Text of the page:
Pipeline proponents amp up pressure for approval at congressional hearing
WASHINGTON — Proponents of the Keystone XL pipeline flexed their muscle on Wednesday at a congressional hearing over legislation to force approval of the long-delayed project.
The hearing didn't discuss whether the legislation, which would eliminate a requirement that the pipeline receive a presidential permit, could overcome a likely White House veto or pass constitutional muster.
Instead, its supporters touted the 1,179-mile line as a job creator that would lower oil prices.
“America is a nation of builders, and the American people want to see Keystone XL built,” Republican Rep. Ed Whitfield of Kentucky, chairman of the House Energy and Commerce Subcommittee on Energy and Power, said at the hearing.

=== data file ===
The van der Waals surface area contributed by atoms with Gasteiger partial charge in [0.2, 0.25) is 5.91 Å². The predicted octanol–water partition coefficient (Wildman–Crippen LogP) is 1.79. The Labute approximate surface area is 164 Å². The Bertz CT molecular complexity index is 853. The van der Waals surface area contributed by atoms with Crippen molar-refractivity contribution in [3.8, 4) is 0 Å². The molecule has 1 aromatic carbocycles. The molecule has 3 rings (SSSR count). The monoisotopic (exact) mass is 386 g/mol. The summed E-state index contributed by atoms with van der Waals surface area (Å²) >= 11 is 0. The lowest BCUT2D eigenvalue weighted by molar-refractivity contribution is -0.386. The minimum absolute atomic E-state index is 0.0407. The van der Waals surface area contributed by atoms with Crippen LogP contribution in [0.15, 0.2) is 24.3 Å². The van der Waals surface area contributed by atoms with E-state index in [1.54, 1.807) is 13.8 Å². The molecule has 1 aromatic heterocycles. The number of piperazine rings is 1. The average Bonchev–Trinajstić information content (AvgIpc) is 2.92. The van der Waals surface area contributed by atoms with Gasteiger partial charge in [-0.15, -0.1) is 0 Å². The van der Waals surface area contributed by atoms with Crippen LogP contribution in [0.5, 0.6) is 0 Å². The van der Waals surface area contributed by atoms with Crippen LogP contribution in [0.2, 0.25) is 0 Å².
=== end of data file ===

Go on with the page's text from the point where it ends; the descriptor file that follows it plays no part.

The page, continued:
Republican Rep. Steve Scalise of Louisiana noted that America's demand for oil hasn't declined “just because the president hasn't approved the Keystone pipeline.”
The pipeline would transport 830,000 barrels a day of crude oil from Canada's oil sands region and the Bakken region of Montana and Nebraska to the Gulf Coast.
Its opponents said it would contribute to climate change and the jobs it would create would be temporary.
“There's no denying that construction of this pipeline would create jobs,” said Democratic Rep. Lois Capps of California. “But as policymakers, we must also look at the big picture.”
Democratic Rep. John Dingell of Michigan cautioned against eliminating the requirement that the pipeline receive a presidential permit.
“These unnecessary changes to hasten the process are counterproductive in the extreme and I beg the committee not to engage in this silly act,” he said.
The project has become controversial as the White House has repeatedly delayed its approval.
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